Dividend is slashed as Martin goes into red

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INVESTORS in Martin International, which sells 40 per cent of its clothing products to Marks & Spencer, were left considerably poorer yesterday as the shares collapsed 38p to 49p on an unexpected dive into the red.

Shareholders will also suffer a significant cut in dividend income, with the payment for the first six months of 1993 reduced from 1.7p to 0.4p.

Even though the company flagged in June that trading was depressed, the City had not envisaged a further sharp deterioration over these four months.

Martin's problems do not relate to M&S but to the loss of pounds 3m of business with a long-established American customer and a 65 per cent downturn in trade in the Middle East.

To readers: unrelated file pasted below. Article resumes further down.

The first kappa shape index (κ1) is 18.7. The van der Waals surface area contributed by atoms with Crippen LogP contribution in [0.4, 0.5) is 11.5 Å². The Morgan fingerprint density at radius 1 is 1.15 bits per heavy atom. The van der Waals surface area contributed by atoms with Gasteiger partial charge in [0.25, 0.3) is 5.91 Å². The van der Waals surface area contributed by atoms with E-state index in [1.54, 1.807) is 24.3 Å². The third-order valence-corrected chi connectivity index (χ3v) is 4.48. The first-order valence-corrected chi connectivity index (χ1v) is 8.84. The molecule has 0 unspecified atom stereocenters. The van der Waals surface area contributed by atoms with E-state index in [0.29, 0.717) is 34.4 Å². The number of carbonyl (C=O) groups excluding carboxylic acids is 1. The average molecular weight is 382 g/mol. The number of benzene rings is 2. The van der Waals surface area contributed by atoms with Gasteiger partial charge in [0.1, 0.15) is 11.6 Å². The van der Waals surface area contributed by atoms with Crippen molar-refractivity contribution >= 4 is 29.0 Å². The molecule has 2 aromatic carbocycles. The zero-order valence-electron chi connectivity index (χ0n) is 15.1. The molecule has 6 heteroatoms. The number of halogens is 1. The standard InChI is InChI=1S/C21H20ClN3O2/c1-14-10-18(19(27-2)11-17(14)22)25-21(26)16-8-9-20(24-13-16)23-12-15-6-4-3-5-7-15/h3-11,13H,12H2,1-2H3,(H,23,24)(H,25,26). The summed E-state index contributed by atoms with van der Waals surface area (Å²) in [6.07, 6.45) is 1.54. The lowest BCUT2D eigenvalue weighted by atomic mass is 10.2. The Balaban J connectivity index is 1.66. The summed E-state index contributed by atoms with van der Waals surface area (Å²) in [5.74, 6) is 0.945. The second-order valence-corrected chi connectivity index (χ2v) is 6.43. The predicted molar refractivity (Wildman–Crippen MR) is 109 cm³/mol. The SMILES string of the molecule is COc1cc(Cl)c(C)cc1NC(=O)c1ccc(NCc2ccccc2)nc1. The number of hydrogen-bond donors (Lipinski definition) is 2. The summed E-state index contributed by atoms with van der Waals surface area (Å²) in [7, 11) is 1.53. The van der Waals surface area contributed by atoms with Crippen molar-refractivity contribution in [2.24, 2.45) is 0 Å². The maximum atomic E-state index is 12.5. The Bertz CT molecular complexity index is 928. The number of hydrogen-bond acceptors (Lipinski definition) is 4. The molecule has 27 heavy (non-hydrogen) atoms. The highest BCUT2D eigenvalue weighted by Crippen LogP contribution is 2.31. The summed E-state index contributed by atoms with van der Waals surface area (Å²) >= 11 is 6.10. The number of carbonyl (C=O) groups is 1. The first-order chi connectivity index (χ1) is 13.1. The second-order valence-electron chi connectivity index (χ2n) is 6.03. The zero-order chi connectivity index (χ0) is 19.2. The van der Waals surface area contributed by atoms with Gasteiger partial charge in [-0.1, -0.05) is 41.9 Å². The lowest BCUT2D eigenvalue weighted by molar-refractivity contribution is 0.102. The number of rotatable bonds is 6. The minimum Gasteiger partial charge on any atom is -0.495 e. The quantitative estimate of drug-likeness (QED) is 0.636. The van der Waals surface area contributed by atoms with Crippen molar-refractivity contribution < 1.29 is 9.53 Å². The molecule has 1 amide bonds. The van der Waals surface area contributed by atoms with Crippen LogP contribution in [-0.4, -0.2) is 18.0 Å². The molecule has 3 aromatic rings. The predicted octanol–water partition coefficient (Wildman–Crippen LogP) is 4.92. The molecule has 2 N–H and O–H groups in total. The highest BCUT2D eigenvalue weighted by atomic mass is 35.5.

Michael Kidd, chairman, who warned shareholders in June to expect a downturn in profits, announced a first-half loss of pounds 270,000.

The result, set against a pounds 142,000 profit for the same period last year, was struck on turnover ahead by 10 per cent to pounds 32.7m.

Traditionally tight profit margins had been squeezed further by the 'very competitive' operating environment worldwide, Mr Kidd said.

'The situation for the second half in the UK is more encouraging, but we do see continuing problems overseas,' he added.

Mr Kidd said that, apart from M&S activities, the rest of Martin's operations had problems.

He added: 'It is now apparent that the profit from continuing operations will be lower than in 1992 and, after the results of discontinued businesses and closure costs, we anticipate a small loss for the year before taxation.'